(Note that it can sometimes be difficult to find problematic sentences in your writing if you’ve already spent a lot of time working on the text, since your brain might perform a sort of “autocorrect” on material that you’re already familiar with. This post contains some helpful tips on how to proofread your text in such cases.)

 

Fixing garden path sentences

Fixing garden path sentences is, like finding them, also fairly intuitive. Again, since there are many different variants of these sentences, there are also many different ways to fix them. However, all methods revolve around the same key concept: you need to remove the ambiguity which creates the issue in the first place. Fortunately, there are a few simple ways to do this, without having to rephrase the whole thing.

First, you can add a comma in an appropriate location. For example, instead of:

  • Without her contributions would be impossible.

You can write:

  • Without her, contributions would be impossible.

You could also add a complementizer in an appropriate location. These are words such as which, that, or who, that are used in order to introduce an embedded clause within a sentence. For example, instead of:

  • I convinced her children are noisy.

Write:

  • I convinced her that children are noisy.

And instead of:

  • Ann warned her friends were unreliable.

Write:

  • Ann warned that her friends were unreliable.

Sometimes you will also need to include further minor modifications, such as adding an auxiliary verb (e.g. was). For examples, instead of:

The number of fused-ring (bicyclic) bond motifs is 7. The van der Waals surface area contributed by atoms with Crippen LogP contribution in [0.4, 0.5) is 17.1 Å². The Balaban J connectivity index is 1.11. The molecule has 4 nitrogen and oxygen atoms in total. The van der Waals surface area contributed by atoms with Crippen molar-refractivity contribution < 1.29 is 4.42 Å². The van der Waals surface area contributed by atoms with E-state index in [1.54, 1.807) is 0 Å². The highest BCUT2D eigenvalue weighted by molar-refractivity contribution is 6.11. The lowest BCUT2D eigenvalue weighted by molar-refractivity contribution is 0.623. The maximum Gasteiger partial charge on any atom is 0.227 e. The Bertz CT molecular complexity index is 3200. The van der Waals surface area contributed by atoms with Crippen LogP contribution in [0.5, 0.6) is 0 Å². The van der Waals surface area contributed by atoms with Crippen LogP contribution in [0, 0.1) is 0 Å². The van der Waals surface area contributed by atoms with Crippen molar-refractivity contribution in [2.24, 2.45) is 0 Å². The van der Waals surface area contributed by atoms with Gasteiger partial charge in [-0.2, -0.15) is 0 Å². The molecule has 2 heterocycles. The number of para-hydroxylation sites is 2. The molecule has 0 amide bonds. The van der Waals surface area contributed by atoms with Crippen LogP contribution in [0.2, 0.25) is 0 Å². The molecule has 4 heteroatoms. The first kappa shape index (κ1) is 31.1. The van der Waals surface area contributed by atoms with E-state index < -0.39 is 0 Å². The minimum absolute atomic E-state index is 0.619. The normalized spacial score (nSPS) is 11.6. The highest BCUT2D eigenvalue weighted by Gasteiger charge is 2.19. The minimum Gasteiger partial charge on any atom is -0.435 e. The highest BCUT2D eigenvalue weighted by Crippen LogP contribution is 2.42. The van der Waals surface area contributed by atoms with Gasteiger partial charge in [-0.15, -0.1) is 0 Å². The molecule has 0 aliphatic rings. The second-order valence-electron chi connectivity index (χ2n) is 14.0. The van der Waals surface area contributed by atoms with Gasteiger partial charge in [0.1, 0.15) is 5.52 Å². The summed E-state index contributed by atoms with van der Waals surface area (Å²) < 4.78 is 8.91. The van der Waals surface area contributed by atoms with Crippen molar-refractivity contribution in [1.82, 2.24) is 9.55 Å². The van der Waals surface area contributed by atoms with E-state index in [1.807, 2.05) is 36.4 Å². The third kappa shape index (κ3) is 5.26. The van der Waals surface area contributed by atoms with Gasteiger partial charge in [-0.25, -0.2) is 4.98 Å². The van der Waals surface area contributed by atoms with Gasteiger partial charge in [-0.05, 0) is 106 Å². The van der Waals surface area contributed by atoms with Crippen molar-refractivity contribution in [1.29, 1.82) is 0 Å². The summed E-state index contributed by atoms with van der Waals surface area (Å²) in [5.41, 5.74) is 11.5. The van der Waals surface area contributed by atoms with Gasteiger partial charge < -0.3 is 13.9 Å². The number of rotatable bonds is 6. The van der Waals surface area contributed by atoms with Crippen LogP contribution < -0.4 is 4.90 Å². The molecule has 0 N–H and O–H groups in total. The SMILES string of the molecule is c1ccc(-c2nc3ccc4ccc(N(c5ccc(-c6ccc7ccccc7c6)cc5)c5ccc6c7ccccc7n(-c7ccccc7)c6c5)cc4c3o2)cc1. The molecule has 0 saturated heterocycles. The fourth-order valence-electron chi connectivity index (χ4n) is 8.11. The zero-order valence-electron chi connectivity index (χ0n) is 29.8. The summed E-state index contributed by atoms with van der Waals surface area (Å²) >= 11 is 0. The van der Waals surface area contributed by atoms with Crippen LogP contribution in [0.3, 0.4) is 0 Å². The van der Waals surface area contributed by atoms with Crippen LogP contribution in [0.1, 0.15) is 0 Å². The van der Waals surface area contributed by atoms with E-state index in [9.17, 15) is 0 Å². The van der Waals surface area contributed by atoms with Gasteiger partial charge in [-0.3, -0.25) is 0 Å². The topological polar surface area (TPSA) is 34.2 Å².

• The horse raced past the barn fell.

You would write:

  • The horse which was raced past the barn fell.

As you can see, despite the grammar-related terminology used in the explanation, identifying and fixing garden path sentences in your writing is a pretty straightforward and intuitive process. This is also why these sentences almost never appear in speech: when we talk, we generally employ intonational cues and use more conventional structures, both of which prevent these ambiguities from occurring in the first place.

 

Summary and conclusions

  • A garden path sentence is a sentence which contains an ambiguity that leads the reader to initially assume an incorrect interpretation for the sentence, as they’re reading it.
  • For example, in “the horse raced past the barn fell”, the reader initially assumes that “raced” is an active verb. Once the reader reaches “fell”, they realize that “raced” must be passive, otherwise “fell” wouldn’t have a subject, and the sentence would be ungrammatical.
  • This reanalysis is cognitively-difficult to perform, and greatly interrupts the reading process.
  • Identifying these sentences in your writing is an intuitive process; try to find places where you get stuck when interpreting a sentence, because you find yourself having to “restart” the processing halfway through due to an initial ambiguity.